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First, this was a #Stolen Seat, so no Republican nominee will be confirmed until Merrick Garland is returned from exile.This issue was of course litigated at the election, and the voters decided that they’d rather have Trump filling the Scalia vacancy.I alas was at lunch when Senators Ted Cruz (R-TX) and Mike Lee (R-UT), both former Supreme Court clerks, gave their remarks, but Senator Ben Sasse (R-NE) gave a characteristically thorough explication of judges as ideally indistinguishable “black robes.” The Twitterverse has “black rober” as the early favorite for the theme of the hearings.

Indeed, the rules affect the security of their property rights.

So, when the degree of regime uncertainty increases, investors’ risk-adjusted discount rates increase and their appetites for making investments diminish.

This is bad news, as productivity is dependent on the quality and size of the economy’s private capital stock.

Steve Hanke is a professor of applied economics at The Johns Hopkins University and a senior fellow at the Cato Institute.

Hanke Why was the Great Depression so deep, and why did it drag on for so long?

According to impressive research by Robert Higgs of the Independent Institute, it was because President Roosevelt abandoned his campaign promises of 1932: to cut federal spending, to balance the budget, to maintain a sound currency, and to rein in Washington’s bureaucracy. Roosevelt and the Congress, according to Higgs, produced a “bewildering, incoherent mass of new expenditures, taxes, subsidies, regulations, and direct government participation in productive activities … The New Deal created so much confusion, fear, uncertainty, and hostility among businessmen and investors that private investment and hence overall private economic activity never recovered enough to restore the high levels of production and employment enjoyed during the 1920s.” Crucially, the economy failed to add anything to its capital stock between 19, when the net private investment for that period totaled a minus .1 billion.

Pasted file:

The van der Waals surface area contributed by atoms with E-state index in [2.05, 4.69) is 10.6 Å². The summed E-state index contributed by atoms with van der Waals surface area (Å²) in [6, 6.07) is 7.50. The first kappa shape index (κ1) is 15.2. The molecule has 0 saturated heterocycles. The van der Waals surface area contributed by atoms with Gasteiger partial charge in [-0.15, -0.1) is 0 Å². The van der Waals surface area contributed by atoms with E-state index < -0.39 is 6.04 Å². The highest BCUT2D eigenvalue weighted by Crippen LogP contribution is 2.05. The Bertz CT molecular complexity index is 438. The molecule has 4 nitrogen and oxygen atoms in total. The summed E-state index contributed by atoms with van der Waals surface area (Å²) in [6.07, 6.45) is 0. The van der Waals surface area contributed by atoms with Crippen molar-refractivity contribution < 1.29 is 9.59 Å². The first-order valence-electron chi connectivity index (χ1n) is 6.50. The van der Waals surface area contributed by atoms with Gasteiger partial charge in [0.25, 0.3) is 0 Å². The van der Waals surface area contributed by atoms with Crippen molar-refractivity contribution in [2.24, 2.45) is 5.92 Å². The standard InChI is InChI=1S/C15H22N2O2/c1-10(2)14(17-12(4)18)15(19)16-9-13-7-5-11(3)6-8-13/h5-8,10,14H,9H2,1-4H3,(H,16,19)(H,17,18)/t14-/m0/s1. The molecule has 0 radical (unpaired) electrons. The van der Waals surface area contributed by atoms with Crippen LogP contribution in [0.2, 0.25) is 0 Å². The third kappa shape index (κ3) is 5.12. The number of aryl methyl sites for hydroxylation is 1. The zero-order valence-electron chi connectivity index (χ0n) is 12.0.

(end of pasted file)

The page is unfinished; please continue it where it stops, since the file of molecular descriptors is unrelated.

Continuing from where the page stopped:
Workers in Mexico and Merchants in Malaysia Suffer.” The theme of their extensive reportage is that U. reportage face is the fact that they have central banks that issue half-baked local currencies.

Although widespread today, central banks are relatively new institutional arrangements. Before the rise of central banking the world was dominated by unified currency areas, or blocs, the largest of which was the sterling bloc. Panama’s dollarized economy is, therefore, officially part of the world’s largest currency bloc.

So it’s unclear who this argument is for, other than the arch-blue base. Particularly on display from Senator Richard Blumenthal (D-CT)—who leaked Gorsuch’s private comment about being dismayed at attacks on the judiciary—we’ll see much more of this as senators try to pin some of the president’s controversial pronouncements, tweets, and policies onto the elegant nominee.

Second, a handful of carefully cherry-picked cases show results that don’t make Gorsuch look sympathetic to the “little guy.” The leading contenders for this strategy are the “frozen trucker” case, the “cancer survivor” case, and the “taser-to-the-head” case. Still, the results-oriented foofaraw was really quite astonishing.

Indeed, Senator Mazie Hirono (D-HI) accused Gorsuch of being too “fixated on the plain meaning” of a statute. Ranking Member Dianne Feinstein (D-CA) both botched the definition of originalism and then claimed that this rather standard legal theory would lead to all sorts of bad things.

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